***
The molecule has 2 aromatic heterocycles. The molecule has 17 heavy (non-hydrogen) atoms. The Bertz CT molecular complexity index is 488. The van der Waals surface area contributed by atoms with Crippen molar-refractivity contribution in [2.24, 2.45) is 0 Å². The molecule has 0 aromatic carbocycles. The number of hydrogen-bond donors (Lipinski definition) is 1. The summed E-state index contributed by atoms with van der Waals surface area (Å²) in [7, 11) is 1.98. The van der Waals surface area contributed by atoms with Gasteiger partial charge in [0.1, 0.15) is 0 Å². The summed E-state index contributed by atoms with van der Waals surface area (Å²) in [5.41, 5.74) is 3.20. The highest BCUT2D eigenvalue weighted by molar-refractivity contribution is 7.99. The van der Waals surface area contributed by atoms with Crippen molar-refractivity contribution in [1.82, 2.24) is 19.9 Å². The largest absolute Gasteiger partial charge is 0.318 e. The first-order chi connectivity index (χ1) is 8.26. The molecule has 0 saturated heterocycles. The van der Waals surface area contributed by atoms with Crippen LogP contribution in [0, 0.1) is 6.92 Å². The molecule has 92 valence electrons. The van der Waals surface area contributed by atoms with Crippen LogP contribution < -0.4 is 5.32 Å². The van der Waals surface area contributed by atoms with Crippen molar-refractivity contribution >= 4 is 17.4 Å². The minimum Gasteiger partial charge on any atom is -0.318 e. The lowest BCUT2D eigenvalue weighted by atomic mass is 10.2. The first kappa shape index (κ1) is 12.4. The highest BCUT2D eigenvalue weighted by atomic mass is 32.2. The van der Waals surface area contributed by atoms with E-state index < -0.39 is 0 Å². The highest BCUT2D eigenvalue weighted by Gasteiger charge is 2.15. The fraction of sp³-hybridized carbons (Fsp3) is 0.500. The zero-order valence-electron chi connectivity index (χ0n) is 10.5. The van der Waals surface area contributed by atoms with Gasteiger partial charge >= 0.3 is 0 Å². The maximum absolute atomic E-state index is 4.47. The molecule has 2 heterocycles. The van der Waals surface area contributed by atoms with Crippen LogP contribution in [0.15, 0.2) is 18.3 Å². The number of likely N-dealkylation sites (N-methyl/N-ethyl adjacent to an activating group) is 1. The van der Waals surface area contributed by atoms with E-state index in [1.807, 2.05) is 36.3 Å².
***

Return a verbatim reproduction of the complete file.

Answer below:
The molecule has 2 aromatic heterocycles. The molecule has 17 heavy (non-hydrogen) atoms. The Bertz CT molecular complexity index is 488. The van der Waals surface area contributed by atoms with Crippen molar-refractivity contribution in [2.24, 2.45) is 0 Å². The molecule has 0 aromatic carbocycles. The number of hydrogen-bond donors (Lipinski definition) is 1. The summed E-state index contributed by atoms with van der Waals surface area (Å²) in [7, 11) is 1.98. The van der Waals surface area contributed by atoms with Gasteiger partial charge in [0.1, 0.15) is 0 Å². The summed E-state index contributed by atoms with van der Waals surface area (Å²) in [5.41, 5.74) is 3.20. The highest BCUT2D eigenvalue weighted by molar-refractivity contribution is 7.99. The van der Waals surface area contributed by atoms with Crippen molar-refractivity contribution in [1.82, 2.24) is 19.9 Å². The largest absolute Gasteiger partial charge is 0.318 e. The first-order chi connectivity index (χ1) is 8.26. The molecule has 0 saturated heterocycles. The van der Waals surface area contributed by atoms with Crippen LogP contribution in [0, 0.1) is 6.92 Å². The molecule has 92 valence electrons. The van der Waals surface area contributed by atoms with Crippen LogP contribution < -0.4 is 5.32 Å². The van der Waals surface area contributed by atoms with Crippen molar-refractivity contribution >= 4 is 17.4 Å². The minimum Gasteiger partial charge on any atom is -0.318 e. The lowest BCUT2D eigenvalue weighted by atomic mass is 10.2. The first kappa shape index (κ1) is 12.4. The highest BCUT2D eigenvalue weighted by atomic mass is 32.2. The van der Waals surface area contributed by atoms with E-state index < -0.39 is 0 Å². The highest BCUT2D eigenvalue weighted by Gasteiger charge is 2.15. The fraction of sp³-hybridized carbons (Fsp3) is 0.500. The zero-order valence-electron chi connectivity index (χ0n) is 10.5. The van der Waals surface area contributed by atoms with Gasteiger partial charge >= 0.3 is 0 Å². The maximum absolute atomic E-state index is 4.47. The molecule has 2 heterocycles. The van der Waals surface area contributed by atoms with Crippen LogP contribution in [0.15, 0.2) is 18.3 Å². The number of likely N-dealkylation sites (N-methyl/N-ethyl adjacent to an activating group) is 1. The van der Waals surface area contributed by atoms with E-state index in [1.807, 2.05) is 36.3 Å².